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Swap_File posted a write-up of this Tron-inspired costume on the Adafruit forums. A pair of Wixels — one in the disc and another in the jacket — helps to enable wireless control of the suit’s lights and displays.
The costume was featured in a Wearable Wednesday blog post on the Adafruit blog.
Featured link: http://www.forums.adafruit.com/viewtopic.php?f=47&t=41560
Forum user Christian, writing from Germany, posted this video of an automated system he built that pushes buttons on a car radio (Becker Mexico CD 876) as a brute-force method to determine its radio code. In his system, he uses our Mini Maestro 12-Channel USB Servo Controller and 10 servos to extend rods of wood to press the numbered buttons on the radio console. You can read more about his system in this forum post.
The setup had already run for 3 days straight, but Christian expects it to take another 30 days to finish entering all 10,000 codes. We look forward to hearing back from Christian once it finishes.
Featured link: http://forum.pololu.com/viewtopic.php?f=2&t=7280
Pololu Forum user VolAnd, writing from St. Petersburg, Russia, posted about an app that turns a Wixel into a USB SD card reader. The Wixel identifies itself as a mass storage device, and basic read/write operations are working. His goal is to create files with the Wixel that he can then read from a PC. You can read more or get the app from his forum post.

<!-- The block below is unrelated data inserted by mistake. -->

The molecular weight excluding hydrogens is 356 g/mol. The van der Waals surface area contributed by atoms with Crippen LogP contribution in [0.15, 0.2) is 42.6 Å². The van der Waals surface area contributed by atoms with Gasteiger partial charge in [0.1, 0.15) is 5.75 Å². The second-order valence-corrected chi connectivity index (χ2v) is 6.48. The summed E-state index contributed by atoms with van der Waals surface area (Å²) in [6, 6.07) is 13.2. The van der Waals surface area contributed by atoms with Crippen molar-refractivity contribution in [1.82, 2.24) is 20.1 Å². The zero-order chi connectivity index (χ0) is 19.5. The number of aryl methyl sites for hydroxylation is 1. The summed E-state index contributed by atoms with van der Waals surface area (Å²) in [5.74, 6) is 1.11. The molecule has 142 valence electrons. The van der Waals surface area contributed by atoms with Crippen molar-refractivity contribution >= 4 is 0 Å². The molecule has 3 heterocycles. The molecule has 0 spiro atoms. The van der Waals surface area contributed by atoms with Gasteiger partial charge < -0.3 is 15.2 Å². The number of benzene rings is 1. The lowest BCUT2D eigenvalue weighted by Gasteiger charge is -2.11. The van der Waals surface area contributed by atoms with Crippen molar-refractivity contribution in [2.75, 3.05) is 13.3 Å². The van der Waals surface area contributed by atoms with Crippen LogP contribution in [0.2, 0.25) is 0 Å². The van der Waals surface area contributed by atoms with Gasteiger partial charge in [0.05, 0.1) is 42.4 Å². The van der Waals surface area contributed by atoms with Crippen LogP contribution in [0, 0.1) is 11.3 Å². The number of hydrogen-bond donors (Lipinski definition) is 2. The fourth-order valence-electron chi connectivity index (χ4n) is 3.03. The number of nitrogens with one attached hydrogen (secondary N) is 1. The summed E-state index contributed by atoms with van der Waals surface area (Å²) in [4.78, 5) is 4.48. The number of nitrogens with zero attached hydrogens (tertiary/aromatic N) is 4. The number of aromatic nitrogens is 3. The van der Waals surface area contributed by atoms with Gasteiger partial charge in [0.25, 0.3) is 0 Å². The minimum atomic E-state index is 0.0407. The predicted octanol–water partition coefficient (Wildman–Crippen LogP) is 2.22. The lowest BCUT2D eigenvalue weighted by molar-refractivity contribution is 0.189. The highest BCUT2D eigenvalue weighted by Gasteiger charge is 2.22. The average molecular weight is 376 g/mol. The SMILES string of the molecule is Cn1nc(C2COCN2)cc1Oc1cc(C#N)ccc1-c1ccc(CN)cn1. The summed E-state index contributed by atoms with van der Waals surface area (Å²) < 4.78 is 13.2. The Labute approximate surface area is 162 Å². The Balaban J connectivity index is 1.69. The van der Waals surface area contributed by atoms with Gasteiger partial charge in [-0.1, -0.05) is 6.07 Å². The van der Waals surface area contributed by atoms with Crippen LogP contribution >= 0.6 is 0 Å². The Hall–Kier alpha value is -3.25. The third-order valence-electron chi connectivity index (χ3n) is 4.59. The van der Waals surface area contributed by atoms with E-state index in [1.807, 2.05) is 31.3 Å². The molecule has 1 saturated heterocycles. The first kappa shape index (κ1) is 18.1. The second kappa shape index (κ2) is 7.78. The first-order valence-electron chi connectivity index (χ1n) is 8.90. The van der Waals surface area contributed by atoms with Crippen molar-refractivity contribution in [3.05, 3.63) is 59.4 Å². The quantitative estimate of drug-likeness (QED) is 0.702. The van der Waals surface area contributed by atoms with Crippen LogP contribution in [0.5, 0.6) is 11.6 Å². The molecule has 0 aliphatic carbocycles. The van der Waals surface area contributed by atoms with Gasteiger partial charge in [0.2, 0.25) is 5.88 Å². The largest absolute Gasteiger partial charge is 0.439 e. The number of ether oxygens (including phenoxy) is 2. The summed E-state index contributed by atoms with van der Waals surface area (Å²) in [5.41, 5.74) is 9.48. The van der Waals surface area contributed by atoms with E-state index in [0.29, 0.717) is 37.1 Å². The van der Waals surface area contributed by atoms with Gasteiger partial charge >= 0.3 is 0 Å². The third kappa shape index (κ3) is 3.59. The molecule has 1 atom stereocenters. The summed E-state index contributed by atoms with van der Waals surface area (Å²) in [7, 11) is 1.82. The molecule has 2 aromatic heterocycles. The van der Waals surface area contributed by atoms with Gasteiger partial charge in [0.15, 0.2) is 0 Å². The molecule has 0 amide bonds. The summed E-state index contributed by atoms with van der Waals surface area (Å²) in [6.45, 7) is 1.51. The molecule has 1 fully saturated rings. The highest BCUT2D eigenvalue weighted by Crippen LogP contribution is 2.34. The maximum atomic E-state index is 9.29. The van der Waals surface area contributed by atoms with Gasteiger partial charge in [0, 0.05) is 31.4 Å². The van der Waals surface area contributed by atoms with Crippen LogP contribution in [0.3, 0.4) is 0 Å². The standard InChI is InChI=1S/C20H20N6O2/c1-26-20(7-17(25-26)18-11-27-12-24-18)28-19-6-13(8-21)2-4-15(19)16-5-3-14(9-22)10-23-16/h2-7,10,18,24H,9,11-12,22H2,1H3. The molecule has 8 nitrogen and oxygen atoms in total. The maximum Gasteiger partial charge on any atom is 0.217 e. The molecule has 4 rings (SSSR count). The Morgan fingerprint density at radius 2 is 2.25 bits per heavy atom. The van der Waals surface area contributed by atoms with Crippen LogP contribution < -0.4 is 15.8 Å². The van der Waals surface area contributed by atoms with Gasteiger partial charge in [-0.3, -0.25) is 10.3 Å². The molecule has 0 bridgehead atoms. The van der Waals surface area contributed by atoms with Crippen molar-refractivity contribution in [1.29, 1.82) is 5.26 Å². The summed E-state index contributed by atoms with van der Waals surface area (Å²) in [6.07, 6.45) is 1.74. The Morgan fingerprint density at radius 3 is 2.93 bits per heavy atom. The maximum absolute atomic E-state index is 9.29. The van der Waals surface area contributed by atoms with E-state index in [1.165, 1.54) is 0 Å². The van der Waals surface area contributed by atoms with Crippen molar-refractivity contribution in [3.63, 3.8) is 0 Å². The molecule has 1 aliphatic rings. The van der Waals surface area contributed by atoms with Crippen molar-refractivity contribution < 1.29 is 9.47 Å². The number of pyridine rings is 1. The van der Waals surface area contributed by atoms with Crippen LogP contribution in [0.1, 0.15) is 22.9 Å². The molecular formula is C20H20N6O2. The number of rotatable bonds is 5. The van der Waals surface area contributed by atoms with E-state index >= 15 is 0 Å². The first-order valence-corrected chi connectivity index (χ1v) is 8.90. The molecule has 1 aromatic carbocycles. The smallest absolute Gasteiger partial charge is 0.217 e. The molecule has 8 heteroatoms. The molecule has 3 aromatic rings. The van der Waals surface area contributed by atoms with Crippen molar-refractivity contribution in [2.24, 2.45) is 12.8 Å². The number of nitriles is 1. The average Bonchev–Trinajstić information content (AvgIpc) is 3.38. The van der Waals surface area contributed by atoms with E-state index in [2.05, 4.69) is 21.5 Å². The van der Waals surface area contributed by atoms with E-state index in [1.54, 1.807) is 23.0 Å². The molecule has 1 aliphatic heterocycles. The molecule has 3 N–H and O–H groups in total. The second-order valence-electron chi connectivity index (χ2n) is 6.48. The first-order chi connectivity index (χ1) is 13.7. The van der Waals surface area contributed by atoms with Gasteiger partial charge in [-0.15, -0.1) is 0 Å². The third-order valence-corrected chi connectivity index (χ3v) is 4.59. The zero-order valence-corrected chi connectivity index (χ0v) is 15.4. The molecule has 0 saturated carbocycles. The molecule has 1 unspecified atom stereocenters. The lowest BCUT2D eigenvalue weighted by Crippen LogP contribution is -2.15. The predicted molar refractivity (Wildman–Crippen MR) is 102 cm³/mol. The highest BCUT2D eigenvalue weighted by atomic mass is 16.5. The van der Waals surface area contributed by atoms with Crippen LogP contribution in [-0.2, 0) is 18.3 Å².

This Wixel app and many others are available in our listing of community-contributed apps on the forum.
Featured link: http://forum.pololu.com/viewtopic.php?f=2&t=7143
Brian hosts a YouTube channel where he uploads various control system videos that are intended to supplement first year classroom instruction. You might also be interested in some of his other videos: This video demonstrates closed loop control of a robotic car, and the videos in this playlist explain how to use a gyro with MATLAB/Simulink and Arduino.
Featured link: http://www.youtube.com/watch?v=th0acX5omRM
Lunokhod, which means “Moon Walker” in Russian, was built for a space museum in Prague and is a miniature version of the first remote-controlled moon rover. It is uses 8 of our 298:1 Micro Metal Gearmotors and an Arduino Nano and can be remotely controlled by museum visitors.
Featured link: http://beatty-robotics.com/lunokhod
This “optionally piloted aircraft” is a Cessna 150 that customer Ryan Olson fitted with an autopilot and remote control system using the Pololu jrk 12v12. It is used for UAV training and development at the National Test Pilot School in Mojave, CA. Ryan’s AUVSI 2012 abstract is available online, and you can see some pictures of the internals below.
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